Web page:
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THE CITY DEAD-HOUSE.
BY the City Dead-House, by the gate,
As idly sauntering, wending my way from the clangor,
I curious pause—for lo! an outcast form, a poor dead
Her corpse they deposit unclaim'd, it lies on the
damp brick pavement;
The divine woman, her body—I see the Body—I look
on it alone,
That house once full of passion and beauty—all else I
Nor stillness so cold, nor running water from faucet,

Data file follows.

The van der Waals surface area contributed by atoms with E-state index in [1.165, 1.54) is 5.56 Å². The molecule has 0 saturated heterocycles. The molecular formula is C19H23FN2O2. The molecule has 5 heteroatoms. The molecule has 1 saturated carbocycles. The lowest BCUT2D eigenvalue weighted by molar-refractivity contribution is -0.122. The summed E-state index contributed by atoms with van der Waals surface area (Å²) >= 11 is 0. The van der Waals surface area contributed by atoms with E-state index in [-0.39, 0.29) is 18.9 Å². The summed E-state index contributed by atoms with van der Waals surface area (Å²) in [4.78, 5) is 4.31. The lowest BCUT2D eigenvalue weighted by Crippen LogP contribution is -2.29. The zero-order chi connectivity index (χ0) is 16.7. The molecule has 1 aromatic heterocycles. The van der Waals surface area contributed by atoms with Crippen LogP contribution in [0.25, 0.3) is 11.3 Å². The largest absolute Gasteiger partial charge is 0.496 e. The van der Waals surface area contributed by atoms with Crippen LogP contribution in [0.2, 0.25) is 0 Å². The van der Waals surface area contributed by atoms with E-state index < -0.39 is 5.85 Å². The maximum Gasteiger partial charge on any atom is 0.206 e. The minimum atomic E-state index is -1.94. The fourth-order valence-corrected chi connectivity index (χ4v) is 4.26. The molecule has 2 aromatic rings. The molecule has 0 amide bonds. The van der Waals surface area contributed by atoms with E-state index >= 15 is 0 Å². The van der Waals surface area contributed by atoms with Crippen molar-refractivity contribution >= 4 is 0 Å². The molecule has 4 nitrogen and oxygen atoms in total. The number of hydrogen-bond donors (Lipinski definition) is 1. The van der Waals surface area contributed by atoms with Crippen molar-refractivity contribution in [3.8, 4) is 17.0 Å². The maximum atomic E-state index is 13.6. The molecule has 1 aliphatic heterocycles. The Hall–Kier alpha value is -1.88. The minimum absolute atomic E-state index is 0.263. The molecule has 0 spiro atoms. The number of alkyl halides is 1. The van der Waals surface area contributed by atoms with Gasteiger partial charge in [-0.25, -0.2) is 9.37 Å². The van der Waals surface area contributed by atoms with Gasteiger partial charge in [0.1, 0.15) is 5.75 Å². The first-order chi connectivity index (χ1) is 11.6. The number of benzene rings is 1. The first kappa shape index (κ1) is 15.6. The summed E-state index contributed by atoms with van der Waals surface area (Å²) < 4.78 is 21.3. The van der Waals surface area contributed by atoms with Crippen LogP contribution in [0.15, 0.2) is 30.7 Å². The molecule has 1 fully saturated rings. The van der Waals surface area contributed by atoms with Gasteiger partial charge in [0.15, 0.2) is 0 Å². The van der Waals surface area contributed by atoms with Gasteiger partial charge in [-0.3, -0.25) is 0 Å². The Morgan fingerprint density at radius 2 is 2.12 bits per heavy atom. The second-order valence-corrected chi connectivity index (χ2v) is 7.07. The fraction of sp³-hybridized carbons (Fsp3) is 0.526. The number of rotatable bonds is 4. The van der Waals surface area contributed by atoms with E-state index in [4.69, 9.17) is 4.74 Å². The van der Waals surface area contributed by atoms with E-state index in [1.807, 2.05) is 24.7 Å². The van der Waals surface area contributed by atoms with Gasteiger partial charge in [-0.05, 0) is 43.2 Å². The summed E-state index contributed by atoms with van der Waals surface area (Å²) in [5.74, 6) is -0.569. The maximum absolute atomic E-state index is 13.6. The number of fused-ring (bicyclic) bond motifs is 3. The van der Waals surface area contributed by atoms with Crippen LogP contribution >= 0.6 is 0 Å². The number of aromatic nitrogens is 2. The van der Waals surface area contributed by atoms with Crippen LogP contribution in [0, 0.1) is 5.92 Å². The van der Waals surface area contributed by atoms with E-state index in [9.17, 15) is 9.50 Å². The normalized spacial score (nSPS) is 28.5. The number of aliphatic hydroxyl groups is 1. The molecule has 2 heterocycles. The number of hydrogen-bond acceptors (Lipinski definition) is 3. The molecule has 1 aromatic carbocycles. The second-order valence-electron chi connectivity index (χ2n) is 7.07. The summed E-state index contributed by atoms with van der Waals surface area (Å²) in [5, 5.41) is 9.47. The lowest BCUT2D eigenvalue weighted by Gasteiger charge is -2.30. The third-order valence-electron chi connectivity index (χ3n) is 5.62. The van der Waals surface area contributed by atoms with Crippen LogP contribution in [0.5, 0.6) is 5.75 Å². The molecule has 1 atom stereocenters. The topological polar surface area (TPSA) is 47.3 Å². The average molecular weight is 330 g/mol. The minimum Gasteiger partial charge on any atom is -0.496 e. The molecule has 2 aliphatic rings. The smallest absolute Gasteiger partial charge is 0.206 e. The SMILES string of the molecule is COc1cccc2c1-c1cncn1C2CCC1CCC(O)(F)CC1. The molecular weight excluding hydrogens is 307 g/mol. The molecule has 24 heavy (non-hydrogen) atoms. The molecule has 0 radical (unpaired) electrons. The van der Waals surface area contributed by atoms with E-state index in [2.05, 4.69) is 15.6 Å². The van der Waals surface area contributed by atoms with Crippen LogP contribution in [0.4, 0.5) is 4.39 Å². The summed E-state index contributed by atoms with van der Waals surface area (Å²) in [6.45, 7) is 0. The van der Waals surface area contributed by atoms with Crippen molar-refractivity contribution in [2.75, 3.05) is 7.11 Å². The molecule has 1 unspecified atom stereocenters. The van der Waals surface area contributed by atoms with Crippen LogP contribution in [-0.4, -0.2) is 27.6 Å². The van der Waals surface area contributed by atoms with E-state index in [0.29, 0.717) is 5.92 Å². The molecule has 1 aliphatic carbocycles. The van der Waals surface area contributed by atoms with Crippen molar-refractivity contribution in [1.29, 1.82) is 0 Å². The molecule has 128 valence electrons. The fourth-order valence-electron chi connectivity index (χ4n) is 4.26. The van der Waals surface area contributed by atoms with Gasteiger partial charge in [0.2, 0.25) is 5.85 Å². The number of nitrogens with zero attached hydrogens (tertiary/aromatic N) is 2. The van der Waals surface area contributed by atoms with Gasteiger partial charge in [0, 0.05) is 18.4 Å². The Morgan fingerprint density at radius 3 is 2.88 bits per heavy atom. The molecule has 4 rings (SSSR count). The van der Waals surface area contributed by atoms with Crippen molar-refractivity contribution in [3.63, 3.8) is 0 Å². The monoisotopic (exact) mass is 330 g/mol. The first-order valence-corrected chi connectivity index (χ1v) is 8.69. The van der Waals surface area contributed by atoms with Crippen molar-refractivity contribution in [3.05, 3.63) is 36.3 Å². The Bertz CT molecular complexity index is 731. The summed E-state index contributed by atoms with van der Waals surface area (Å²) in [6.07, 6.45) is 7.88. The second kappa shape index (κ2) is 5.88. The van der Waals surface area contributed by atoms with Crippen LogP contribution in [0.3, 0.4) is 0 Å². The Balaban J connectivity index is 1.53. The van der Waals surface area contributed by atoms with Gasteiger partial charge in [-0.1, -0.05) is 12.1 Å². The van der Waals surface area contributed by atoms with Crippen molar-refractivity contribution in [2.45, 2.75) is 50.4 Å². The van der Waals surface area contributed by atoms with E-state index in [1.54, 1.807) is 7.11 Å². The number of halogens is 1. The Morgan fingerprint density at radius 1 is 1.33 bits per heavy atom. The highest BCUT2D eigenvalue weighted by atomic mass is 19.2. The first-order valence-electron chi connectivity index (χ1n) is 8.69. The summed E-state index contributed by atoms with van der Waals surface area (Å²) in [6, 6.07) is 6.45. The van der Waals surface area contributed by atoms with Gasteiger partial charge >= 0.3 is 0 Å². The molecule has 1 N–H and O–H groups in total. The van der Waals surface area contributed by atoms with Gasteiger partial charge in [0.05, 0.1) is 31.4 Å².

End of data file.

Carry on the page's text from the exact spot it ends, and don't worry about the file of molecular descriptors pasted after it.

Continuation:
nor odors morbific impress me;
But the house alone—that wondrous house—that de-
licate fair house—that ruin!
That immortal house, more than all the rows of dwel-
lings ever built!
Or white-domed Capitol itself, with magestic figure sur-
mounted—or all the old high-spired cathedrals,
That little house alone, more than them all—poor,
Fair, fearful wreck! tenement of a Soul! itself a Soul!
Unclaim'd, avoided house! take one breath from my
Take one tear, dropt aside as I go, for thought of you,
Dead house of love! house of madness and sin, crum-
House of life—erewhile talking and laughing—but
ah, poor house! dead, even then;
Months, years, an echoing, garnish'd house—but
dead, dead, dead.